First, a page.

Politics has become Red Sox vs Yankees

By Bill Kerig

Although I’ve followed every up, down and sideways move of this historic presidential campaign, I’m sad to say now, at the end of all the ugliness, it’s all Red Sox vs Yankees. 

Let me explain. I grew up in Boston and went to opening day at Fenway every spring, for all of my formative years. And if there were two things that the drunks in the bleachers and the swells in the seats behind the plate had in common they were: love of the Sox and hatred of the Yankees. And why not, we all consumed a steady diet of The Boston Globe and the Boston Herald, WSBK and WBZ. Any baseball player in pinstripes was surely the spawn of Satan.

Over the years I’ve moved a dozen times, lived all over the country, and in truth don’t even follow baseball any more. I now get my news from many, many sources, and have subscriptions to The New York Times and The Wall Street Journal. I haven’t read The Globe in eons. Yet I still have Red Sox hats in the closet, and I still instinctively hate the Yankees.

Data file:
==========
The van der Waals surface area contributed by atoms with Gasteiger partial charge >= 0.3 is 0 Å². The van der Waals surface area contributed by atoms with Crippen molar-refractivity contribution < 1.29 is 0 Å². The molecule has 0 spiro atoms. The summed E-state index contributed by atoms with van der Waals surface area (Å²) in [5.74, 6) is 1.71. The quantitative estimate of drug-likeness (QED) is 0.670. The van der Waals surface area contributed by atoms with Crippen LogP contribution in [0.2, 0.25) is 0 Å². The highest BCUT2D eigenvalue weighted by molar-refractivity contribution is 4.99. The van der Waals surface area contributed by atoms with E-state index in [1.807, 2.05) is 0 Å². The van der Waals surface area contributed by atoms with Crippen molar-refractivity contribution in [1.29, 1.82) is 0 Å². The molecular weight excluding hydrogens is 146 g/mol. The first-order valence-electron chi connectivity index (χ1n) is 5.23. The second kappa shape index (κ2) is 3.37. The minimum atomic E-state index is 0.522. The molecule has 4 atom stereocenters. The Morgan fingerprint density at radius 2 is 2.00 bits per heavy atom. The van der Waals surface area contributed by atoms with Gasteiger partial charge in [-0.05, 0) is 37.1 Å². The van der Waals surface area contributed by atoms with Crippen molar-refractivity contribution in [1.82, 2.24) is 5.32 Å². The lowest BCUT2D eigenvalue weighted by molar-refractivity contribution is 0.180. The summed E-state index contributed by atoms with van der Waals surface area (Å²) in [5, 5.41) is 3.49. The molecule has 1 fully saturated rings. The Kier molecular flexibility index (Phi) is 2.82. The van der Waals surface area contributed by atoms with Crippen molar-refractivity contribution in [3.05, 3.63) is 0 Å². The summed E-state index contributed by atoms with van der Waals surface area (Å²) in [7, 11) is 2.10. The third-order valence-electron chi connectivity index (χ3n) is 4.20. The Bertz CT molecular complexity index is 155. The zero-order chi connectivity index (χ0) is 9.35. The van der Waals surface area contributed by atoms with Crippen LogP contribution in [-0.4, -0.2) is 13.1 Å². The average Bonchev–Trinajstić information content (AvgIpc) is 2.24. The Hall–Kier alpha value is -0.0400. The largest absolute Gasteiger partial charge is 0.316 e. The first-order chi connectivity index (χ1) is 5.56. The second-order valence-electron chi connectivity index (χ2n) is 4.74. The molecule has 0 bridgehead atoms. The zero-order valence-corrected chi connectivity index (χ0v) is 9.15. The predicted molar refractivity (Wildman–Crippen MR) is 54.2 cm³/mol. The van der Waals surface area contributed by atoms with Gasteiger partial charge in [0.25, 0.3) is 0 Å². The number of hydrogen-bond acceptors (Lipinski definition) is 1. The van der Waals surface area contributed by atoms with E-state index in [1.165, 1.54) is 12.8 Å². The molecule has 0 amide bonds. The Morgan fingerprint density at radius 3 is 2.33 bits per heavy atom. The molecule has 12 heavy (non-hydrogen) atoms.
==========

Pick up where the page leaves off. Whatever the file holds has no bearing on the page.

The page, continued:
So you might think that you could talk me out of my Sox loyalty. You could tell me that the Sox cheat in the game, and on their taxes, and on their wives, and I might voice criticism, and maybe I’d even leave the hat in the closet for a few years, but I’d never, ever, start wearing a Yankees hat. 

And you know what? It’s absolutely all right. It’s good, and it’s cool, and it’s fun because it’s a game! Joe Giradi might stack the line up, but he’s not going to staff the Supreme Court or push the nuclear button or change the tax code. David Ortiz might crank a grand slam over the green monster, but he’s not going to build a wall between nations or blow up NATO. The same is not true for the future president of the United States. 

Blind loyalty is fun in sports; at the end of the day, watching sports is just a way to pass time. It’s fun, it’s harmless, and it gives Dads and their sons a way to talk to each other. But mirroring the same unthinking fealty to a political party, regardless of how terrible its candidates are is NOT a game. Who becomes the president of the United States of America really, really matters. Yet it’s treated just like Red Sox vs Yankees. And that is a loser for everyone.

Bill Kerig is the Founder of RallyMe.